Why Climb a Trekking Peak?

Mountaineering in Nepal is neither open nor free. Of its countless summits, only 104 peaks are on the per¬mitted expedition list for which a large fee, increasing with the peak´s altitude, has to be paid. Fortunately, in 1978, under the control of the then newly formed Nepal Mountaineering As¬sociation (NMA), 18 mountains between 5,587 and 6,654 meters were opened to foreign cumbers without the financially restricting and administratively onerous regulation governing the "ex¬pedition peaks." This newly created list formed the so-called "trekking peaks," a term carrying the misleading implica¬tion that the peaks are a walk up and in some way similar to the well known trekkers´ ridge-top viewing-points of Kala Patthar, Gokyo Ri and Poon Hill. They are not; all are worthy moun¬taineering objectives involving a varying degree of technical expertise. Found throughout the Nepal Himal, with some notable exceptions (namely the Kanjiroba, Dhaulagiri, Makalu and Kangchenjunga regions), the list in¬cludes the following mountains grouped under then- administrative zone or geographical area:

Manang Himal: Chulu West -6419m; Chulu East – 6584m; Pisang -6091m. Annapurna Himal: Mardi Himal – 5587m; Hiunchuli – 6441m: Tharpu Chuli – 5663m (Tent Peak); Singu Chuli – 6504m (Fluted Peak). Ganesh Himal: Paldor – 5896m. Langtang Himal: Naya Kanga – 5844m (Ganja La Chuli). Rolwaling Himal: Ramdung – 5925m; Parchamo – 6187m. Khumbu Himal: Kusum Kanguru -6367m; Kwangde – 6011m; Lobuje East – 6119m; Kongma Tse – 5849m (Mehra Peak); Pokalde – 5806m; Imja Tse – 6183m (Island Peak); Mera -6654m.
It is possible to trek and climb in these areas with little more formality and cost than that of obtaining a "trekking peak permit," in the style similar to that enjoyed by Eric Shipton when in 1951, after exploring the Rolwaling, he wrote in The Times, "This form of mountaineering, the exploration of unknown peaks, glaciers and valleys, the finding and crossing of new passes to connect one area with another, is the most fascinating occupation I know. The variety of experience, the constandy changing scene, the gradual unfolding of the geography of the range are deeply satisfying, for they yield a very real understanding, almost a sense of personal possession, of the country explored."

What they also provide, yet to be fully realised, is the potential for end¬less exploration of new routes at al¬titudes allowing technical climbing more akin to alpinism than traditional Himalayan ascents. Whereas they were first climbed by the leading mountaineers of their day, they have, apart from a few notable exceptions, been neglected by today´s elite, so that the reality of the trekking peaks is that the majority of the ascents are of the standard route by "mail order moun¬taineers." The NMA records show that the majority of the peaks do not receive an annual ascent.
Take, for example, the Khumbu; where there is the greatest concentra¬tion of peaks and climbers. More than 90 percent of the permits granted are for Island Peak, for which two recorded routes exist. AH the NMA records show that the ascents of the original route were made via the South East Face and the North Ridge; yet its West Face is a stunning sweep of ice and snow. A day´s hike away, Kongma Tse and Pokalde rise on either side of Kongma La, perfectly placed for mul¬tiple ascents on rock and ice of ridge or face. How long win they have to wait?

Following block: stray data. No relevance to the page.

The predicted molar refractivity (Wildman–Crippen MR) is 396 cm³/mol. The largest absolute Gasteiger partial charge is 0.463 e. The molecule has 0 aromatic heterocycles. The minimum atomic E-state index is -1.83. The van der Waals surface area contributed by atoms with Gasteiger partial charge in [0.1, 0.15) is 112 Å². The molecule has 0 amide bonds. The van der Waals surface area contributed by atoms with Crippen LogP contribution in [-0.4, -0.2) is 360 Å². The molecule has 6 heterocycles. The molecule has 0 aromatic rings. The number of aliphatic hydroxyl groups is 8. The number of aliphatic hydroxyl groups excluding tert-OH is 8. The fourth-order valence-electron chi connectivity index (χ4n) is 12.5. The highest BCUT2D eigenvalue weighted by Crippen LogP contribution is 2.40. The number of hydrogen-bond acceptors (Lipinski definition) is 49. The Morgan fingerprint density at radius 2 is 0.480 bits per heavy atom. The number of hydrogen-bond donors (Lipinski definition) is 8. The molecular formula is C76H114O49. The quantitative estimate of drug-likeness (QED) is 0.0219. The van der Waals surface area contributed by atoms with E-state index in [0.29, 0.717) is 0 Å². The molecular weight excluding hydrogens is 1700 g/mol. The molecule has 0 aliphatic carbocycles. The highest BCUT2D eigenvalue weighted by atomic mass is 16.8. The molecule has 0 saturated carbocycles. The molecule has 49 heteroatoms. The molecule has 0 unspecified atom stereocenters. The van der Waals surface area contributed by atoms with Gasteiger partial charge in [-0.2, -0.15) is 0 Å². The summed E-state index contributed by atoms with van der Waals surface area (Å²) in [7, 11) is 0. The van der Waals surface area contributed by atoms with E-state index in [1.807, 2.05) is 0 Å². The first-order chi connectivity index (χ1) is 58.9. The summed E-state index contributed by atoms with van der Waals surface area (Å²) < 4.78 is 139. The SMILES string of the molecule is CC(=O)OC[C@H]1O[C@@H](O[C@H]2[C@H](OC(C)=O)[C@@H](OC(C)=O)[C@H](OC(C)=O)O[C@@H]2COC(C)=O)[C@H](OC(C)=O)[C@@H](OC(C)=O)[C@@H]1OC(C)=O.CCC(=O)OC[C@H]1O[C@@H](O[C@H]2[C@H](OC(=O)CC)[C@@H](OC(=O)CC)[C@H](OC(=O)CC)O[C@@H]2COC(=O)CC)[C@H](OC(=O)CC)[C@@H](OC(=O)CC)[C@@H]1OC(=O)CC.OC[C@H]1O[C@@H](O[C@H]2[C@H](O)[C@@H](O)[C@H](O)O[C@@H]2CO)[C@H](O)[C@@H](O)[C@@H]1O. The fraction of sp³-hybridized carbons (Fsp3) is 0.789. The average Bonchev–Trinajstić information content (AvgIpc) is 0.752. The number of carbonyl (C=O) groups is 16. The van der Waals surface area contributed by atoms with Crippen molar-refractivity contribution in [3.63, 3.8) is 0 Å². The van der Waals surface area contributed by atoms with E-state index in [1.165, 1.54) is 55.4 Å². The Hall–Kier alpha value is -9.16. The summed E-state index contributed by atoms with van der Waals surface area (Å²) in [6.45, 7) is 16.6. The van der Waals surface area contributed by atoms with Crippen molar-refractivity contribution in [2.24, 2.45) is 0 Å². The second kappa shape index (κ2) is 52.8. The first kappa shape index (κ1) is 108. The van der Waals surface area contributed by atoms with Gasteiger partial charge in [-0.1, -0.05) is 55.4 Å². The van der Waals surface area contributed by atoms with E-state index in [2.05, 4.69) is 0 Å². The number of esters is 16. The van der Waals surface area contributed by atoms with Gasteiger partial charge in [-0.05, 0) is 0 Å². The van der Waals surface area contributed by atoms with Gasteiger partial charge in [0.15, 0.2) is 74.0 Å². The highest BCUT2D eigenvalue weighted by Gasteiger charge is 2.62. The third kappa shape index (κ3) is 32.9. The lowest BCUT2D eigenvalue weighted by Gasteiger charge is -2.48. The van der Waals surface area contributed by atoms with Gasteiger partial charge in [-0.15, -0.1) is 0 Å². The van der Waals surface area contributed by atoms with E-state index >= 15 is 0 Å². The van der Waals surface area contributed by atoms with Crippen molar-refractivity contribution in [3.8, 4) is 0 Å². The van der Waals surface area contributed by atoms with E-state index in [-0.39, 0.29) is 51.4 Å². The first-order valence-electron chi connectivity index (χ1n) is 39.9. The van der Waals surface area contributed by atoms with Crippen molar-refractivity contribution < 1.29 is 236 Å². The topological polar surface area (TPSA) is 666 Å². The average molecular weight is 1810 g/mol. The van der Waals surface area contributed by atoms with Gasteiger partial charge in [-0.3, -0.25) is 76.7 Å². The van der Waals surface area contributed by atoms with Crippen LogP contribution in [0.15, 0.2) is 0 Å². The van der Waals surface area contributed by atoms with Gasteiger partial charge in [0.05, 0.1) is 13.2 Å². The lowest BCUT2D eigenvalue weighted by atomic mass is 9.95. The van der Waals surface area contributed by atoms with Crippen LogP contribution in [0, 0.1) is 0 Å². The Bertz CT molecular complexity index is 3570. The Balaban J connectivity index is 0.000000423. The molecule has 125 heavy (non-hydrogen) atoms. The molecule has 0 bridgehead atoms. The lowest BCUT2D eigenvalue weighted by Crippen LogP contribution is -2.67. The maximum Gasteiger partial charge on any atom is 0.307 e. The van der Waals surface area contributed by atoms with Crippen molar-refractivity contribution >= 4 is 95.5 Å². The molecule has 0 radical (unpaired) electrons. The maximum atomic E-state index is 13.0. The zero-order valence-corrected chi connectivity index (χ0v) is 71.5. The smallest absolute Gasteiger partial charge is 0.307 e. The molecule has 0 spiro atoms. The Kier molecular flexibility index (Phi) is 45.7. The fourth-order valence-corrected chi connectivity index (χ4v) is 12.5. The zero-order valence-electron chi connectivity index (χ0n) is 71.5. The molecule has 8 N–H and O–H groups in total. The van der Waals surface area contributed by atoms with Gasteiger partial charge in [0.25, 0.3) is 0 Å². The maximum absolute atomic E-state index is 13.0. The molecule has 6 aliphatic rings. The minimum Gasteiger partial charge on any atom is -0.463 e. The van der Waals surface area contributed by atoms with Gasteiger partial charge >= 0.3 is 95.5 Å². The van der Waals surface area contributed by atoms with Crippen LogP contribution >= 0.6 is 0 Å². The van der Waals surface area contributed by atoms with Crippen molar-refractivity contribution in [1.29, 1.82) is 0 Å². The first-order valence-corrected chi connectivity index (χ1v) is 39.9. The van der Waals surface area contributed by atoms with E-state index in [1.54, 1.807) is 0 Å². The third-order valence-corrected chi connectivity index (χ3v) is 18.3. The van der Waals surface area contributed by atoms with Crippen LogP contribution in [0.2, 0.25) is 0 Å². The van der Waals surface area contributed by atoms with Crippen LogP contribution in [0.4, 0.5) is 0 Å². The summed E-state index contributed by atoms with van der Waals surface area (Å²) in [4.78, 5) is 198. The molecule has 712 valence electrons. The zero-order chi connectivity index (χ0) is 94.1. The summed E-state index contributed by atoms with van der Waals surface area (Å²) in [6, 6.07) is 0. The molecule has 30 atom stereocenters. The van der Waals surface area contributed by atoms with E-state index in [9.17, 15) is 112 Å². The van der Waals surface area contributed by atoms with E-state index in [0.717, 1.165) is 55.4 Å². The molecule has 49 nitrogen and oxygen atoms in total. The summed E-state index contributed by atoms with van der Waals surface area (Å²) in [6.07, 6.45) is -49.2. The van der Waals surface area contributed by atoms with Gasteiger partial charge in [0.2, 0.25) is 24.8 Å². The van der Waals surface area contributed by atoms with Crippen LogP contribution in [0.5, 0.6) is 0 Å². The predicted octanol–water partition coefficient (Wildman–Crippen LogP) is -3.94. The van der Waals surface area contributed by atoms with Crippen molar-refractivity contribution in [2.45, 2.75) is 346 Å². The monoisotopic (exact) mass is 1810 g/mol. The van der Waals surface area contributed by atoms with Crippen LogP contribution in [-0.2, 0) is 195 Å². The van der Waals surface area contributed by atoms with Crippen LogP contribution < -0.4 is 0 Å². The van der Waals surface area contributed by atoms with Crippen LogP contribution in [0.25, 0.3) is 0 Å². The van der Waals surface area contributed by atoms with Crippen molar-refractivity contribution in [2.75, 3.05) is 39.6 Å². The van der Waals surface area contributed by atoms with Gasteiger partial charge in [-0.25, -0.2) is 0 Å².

Elsewhere in Nepal, there has been even less activity on the trekking peaks. In the Annapurna Range, Mardi Himal remains neglected and almost unnoticed beneath the omnipotent spire of Machapuchare. Across the river, standing as a bastion at the gateway of the Annapurna Sanctuary, is Hiunchuli. This complex peak has all but been neglected. Within the Sanctuary, Tharpu Chuli is popular with trekking agencies, but again it is rarely climbed, other than from its North West Ridge. On the other hand, its nearest neighbour, Singu Chuli (Fluted Peak), a much finer mountain, is sadly neglected.
Further north, in the rain-shadow of the Annapurnas, the Manang Himal contains a complicated plexus of mountains, the Chulu group, that have taken a lot of sorting out. The NMA recognises two Chulu Peaks, East and West. The available trekking map just about does the same. In reality, there are numerous peaks of which four main summits are readily defined. Of these, Chulu Far East, usually referred to as Chulu East by ill-informed trek-king agencies, is the one being climbed. What remains is a plethora of possibilities, of which the South Faces of Chulu West and Central are the most obvious.
Undoubtedly held back by a lack of reliable and available information, most parties first visiting the Himalaya have opted for the known rather than the adventurous, preferring the pos-sibility of success to the probability of failure (the latter being the cold reality of Himalayan statistics).
Also without doubt one of the major barriers to realising the full potential has been the term "trekking peaks," which conjures up a long, boring slog, if not up scree then up the next worst thing, sloppy snow. Easy treks they certainly are not. There was a move afoot to rename them "alpine peaks" but this is equally inappropriate as they are certainly not alpine. Per¬haps "lesser Himalayan peaks" is more descriptive, but equally likely to be un¬acceptable to the climber who might find the epithet "lesser" off-putting.

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